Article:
facebook twitter blog Pinterest

Connecting Flight

February 14, 2012 by  
Filed under Julie Davidson

By Julie Davidson

We hear a lot about how different we are. Politics, race, religion, economic status. But when it comes to women, it seems that we always find a way to connect.

Recently, we had a 3½-hour trip home from California, and I was planning to sleep. Actually, I was planning to sit in between my boys and keep them from fighting and dream about sleeping. But as it turns out, there was another mom of two boys who sat behind us. You can already see where this is going.

I think we first talked about health issues. And we were quite chatty and probably not super quiet. So there is a good chance that everyone from first class to 10 rows behind us knows that I am a nervous flier.

Of course we talked about our husbands. Like my husband, hers is a middle school teacher. We both understood the frustration of budget cuts and the beauty of summers off.

We both live in the Midwest. And we both want out of the Midwest. We had been through the same blizzard last year and agreed that when the snow is taller than your kids, winter loses its luster.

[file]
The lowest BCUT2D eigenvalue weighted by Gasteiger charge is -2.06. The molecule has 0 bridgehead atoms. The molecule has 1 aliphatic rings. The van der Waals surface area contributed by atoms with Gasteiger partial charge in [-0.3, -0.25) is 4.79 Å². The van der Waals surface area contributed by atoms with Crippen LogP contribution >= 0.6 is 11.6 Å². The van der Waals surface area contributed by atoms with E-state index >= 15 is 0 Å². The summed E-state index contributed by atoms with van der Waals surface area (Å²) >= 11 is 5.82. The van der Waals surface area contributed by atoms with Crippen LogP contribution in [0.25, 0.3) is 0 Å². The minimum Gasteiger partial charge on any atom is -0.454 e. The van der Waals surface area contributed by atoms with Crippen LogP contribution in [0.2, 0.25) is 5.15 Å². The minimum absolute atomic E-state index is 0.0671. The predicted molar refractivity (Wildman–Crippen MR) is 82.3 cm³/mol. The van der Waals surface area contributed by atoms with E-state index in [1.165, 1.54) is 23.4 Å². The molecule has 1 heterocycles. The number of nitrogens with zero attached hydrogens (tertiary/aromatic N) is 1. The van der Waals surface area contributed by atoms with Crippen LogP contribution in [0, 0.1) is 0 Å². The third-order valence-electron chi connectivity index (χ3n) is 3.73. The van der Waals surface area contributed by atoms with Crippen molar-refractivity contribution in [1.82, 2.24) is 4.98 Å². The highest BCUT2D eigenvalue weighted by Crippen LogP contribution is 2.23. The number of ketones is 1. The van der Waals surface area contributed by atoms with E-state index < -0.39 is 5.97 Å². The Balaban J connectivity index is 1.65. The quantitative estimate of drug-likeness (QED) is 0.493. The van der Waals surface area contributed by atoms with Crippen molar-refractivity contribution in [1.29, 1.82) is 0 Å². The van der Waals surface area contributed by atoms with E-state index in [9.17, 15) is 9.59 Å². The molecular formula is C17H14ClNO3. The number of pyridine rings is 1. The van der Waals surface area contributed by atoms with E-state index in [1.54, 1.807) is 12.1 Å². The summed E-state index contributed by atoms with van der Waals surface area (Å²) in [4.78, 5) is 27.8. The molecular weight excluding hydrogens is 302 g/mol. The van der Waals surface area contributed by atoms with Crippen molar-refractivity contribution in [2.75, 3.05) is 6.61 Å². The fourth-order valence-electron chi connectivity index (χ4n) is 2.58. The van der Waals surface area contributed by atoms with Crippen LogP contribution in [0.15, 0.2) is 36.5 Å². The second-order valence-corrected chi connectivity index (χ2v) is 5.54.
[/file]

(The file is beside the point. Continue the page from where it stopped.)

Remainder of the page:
I was telling her that recently a friend of mine sent me a purse that had a horse riding theme and the proceeds go to help retired and rescued horses. What do you know? She owns and rides horses!

I don’t know what religion this woman was. I have no idea whom she will vote for. But I do know that was one of the fastest 3½-hour flights I have ever been on. As we walked to baggage claim, my seven-year-old asked me, “Are you friends with her, Mom?” I don’t remember what my answer was, but I do know that I made a connection with her. And what a nice lesson to teach our kids. That no matter what, we generally have more in common with people than not. And for women, kids give us that. Kids and chocolate.

Comments

Tell us what you're thinking...
and oh, if you want a pic to show with your comment, go get a gravatar!





*

The information on MommyMDGuides.com is not intended to replace the diagnosis, treatment, and services of a physician. Always consult your physician or child care expert if you have any questions concerning your family's health. For severe or life-threatening conditions, seek immediate medical attention.